Through the injuries, two other lefties did assert themselves. In the Cardinals’ 6-3 victory against Houston at Roger Dean Stadium, Tyler Webb retired all three batters he faced — and all of them were righthanded hitters. He got two groundouts and a strikeout on a fastball. In the same game Miller was supposed to appear, Brett Cecil threw a scoreless inning, and was more effective with his breaking ball than he’s been since dealing with arm troubles that were eventually diagnosed as carpal tunnel syndrome. Cecil and Adam Wainwright reviewed video of his delivery in 2015 and from an appearance this spring to help tune his mechanics. He’s operating with a little less velocity and a little more of a challenge because the three-batter minimum wedged into baseball this season will require him to face righthanded batters if he’s in the Cardinals’ bullpen. Shildt said the team has a “plan” for him to attack righties.
“I think more now than ever before in my career the game is more focused on pitch execution,” Cecil said. “Movement and pitch execution and pitch location.”
The Cardinals signed Miller to a two-year deal in part because Cecil’s injuries and ineffectiveness left them without a late-game lefty. Miller appeared in 73 games last season — his highest number since 2014 — and had a 4.45 ERA to go with 70 strikeouts in 54 2/3 innings. He expressed disappointment in his season, noting its inconsistency and his lack of feel at time for the strike zone. He hit a career high eight batters.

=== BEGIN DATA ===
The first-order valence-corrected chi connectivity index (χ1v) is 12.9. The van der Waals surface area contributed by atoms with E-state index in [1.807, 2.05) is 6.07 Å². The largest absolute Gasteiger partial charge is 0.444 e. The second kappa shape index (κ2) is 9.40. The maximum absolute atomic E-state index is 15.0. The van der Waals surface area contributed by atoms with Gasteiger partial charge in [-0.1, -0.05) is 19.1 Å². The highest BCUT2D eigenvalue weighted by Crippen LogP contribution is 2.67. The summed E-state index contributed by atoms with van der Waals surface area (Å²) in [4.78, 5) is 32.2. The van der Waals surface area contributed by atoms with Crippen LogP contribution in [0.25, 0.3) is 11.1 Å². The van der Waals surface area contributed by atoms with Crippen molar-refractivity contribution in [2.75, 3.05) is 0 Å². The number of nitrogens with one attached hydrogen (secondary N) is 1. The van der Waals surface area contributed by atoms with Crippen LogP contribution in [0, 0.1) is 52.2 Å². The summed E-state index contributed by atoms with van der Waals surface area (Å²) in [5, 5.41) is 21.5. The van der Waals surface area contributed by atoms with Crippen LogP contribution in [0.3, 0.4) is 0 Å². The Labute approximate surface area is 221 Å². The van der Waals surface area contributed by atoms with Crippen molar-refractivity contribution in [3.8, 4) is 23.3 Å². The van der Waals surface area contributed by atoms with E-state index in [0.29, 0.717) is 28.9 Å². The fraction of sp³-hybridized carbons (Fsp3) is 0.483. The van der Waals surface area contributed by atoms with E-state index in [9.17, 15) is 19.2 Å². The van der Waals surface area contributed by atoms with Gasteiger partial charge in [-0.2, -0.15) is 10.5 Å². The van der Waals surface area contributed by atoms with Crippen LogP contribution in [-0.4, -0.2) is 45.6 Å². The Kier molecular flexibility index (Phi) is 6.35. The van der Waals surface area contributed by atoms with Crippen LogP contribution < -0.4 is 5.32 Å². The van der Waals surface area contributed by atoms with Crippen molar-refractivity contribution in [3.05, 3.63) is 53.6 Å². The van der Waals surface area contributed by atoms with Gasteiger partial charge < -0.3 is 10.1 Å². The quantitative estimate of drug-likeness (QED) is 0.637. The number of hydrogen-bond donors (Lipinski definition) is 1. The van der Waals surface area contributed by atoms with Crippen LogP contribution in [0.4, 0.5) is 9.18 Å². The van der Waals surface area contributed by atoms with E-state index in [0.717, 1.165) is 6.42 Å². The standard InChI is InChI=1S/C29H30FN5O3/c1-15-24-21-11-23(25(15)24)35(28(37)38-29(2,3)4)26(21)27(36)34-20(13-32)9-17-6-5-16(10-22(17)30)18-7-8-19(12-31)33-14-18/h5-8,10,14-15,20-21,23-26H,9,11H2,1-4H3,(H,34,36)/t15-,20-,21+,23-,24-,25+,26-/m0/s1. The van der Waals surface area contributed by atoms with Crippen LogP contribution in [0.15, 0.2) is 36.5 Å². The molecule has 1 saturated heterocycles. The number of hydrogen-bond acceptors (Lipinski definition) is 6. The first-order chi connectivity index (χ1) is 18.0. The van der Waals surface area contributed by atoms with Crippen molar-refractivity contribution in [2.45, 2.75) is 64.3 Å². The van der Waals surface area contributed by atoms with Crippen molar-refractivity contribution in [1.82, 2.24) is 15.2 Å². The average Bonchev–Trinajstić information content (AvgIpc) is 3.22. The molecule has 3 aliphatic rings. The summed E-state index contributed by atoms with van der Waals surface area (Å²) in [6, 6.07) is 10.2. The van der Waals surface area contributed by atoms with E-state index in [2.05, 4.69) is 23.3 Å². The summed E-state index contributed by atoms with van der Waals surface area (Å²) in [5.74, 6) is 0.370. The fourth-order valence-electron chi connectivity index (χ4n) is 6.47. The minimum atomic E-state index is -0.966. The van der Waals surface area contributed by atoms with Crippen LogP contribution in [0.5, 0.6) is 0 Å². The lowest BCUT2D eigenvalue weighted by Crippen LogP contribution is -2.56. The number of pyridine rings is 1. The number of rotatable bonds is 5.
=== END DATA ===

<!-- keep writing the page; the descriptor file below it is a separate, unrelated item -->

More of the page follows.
Asked Tuesday if he could pitch through the issue being examined, Miller had a direct answer: He has been.
“You keep waiting, you keep putting the work in and hoping you kind of pull through the fog and do what you expect of yourself,” Miller said. “It’s just been an incredible grind, and fortunately we’re at a time of spring training right now that it seems like the time. I’ve been grinding for so long looking for answers that let’s dig a little deeper. It’s absolutely frustrating.”
The Cardinals have trained the Edgertronic high-speed cameras on him and used the data-guzzling Rapsodo devices to detail how Miller looks now vs. previously. He said they’ve checked his extension and biometrics to see if there is a mechanical reason for his issues — one that could be easily addressed. He explained that they’re also looking for similar sensations in his feet and right hand to see if blood is reaching the extremities, for example, but he doesn’t throw with any of them so the feeling could vary.
The process of elimination has given him some guardrails for the pursuit, and he said they don’t think it’s the carpal tunnel syndrome like Cecil had, and Miller added that he doesn’t show the symptoms that would lead to thoracic outlet surgery. He said that before additional tests were coming, and he stressed that he’s looking for answers just like the reporters asking.
“I don’t know that you hope to find something because it means there’s something very treatable, very fixable,” Miller said. “I know when the ball feels right coming out of my hand. I’ve been looking for it. Maybe fortunately, there’s no obvious answer. But also unfortunately, we’ve got to keep digging for more underlying stuff.
“I don’t have that answer right now.”